I found a tremendous amount of literature on the subject of strategic leader self-awareness and self-deception. This paper provides some practical recommendations to organizations to help them encourage self-awareness in their leaders and discourage self-deception. Through this research, I identified many of the pitfalls of self-deception and many of the benefits of self-awareness.
The problem with researching a phenomenon such as this is that many aspects remain hidden in one’s psyche. This makes it challenging to present concrete, practical suggestions to help leaders. However challenging, it is an essential and valiant endeavor to undertake for practitioners and scholars alike.
Scholars have the opportunity to explore further the methods that may be effective in training leaders about self-awareness and self-deception. Caldwell recommended supporting the training of leaders by measuring attitudes and perceived trust of employees about their leaders. Karpen wondered how well conceptual mitigation strategies work in the real world. He recommended future research be dedicated to determining whether cognitive debiasing works in real-world settings.
Practitioners should also be interested in furthering the understanding of leader self-awareness and self-deception. Several scholars pointed out areas they thought were important to guide this endeavor further. Nicolaides and her colleagues studied identifying deception through psycholinguistic signals in written and oral language. However, they recommended more research into the potential linguistic signals of fraud risk. Taylor recommended future comparisons of a leader’s awareness of their strengths and weaknesses with how well they anticipate the views of others as it relates to leader effectiveness. Von Hippel and Trivers questioned how successful people are at detecting deception. They recommended future research on those who deceive and their ability to determine if and when their deception was successful.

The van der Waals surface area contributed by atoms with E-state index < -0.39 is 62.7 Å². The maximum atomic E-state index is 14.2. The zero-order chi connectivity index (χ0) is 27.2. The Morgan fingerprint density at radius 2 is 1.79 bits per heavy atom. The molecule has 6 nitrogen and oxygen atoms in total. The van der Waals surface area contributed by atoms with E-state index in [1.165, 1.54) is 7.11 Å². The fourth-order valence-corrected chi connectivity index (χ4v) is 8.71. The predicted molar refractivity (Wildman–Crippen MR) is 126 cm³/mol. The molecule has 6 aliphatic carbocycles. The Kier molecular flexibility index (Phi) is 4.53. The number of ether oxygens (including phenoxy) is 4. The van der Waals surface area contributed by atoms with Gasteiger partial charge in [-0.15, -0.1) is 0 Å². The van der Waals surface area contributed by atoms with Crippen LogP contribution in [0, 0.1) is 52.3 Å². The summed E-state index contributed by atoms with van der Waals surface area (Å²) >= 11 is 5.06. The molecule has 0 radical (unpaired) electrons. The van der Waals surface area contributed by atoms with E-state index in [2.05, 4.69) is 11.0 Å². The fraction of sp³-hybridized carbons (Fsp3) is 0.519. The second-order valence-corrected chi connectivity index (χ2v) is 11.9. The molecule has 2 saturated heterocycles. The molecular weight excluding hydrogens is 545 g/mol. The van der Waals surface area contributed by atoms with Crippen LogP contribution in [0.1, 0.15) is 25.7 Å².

Finally, Joosten and her colleagues studied unethical leadership behaviors in individualistic societies like that of the West. All of the research for this effort was taken from Western sources. They recommended that future research be conducted in collectivist societies to see if differences in cultures influence deviant leader behavior. Joosten and her colleagues also recommended exploring different unethical behaviors in leaders.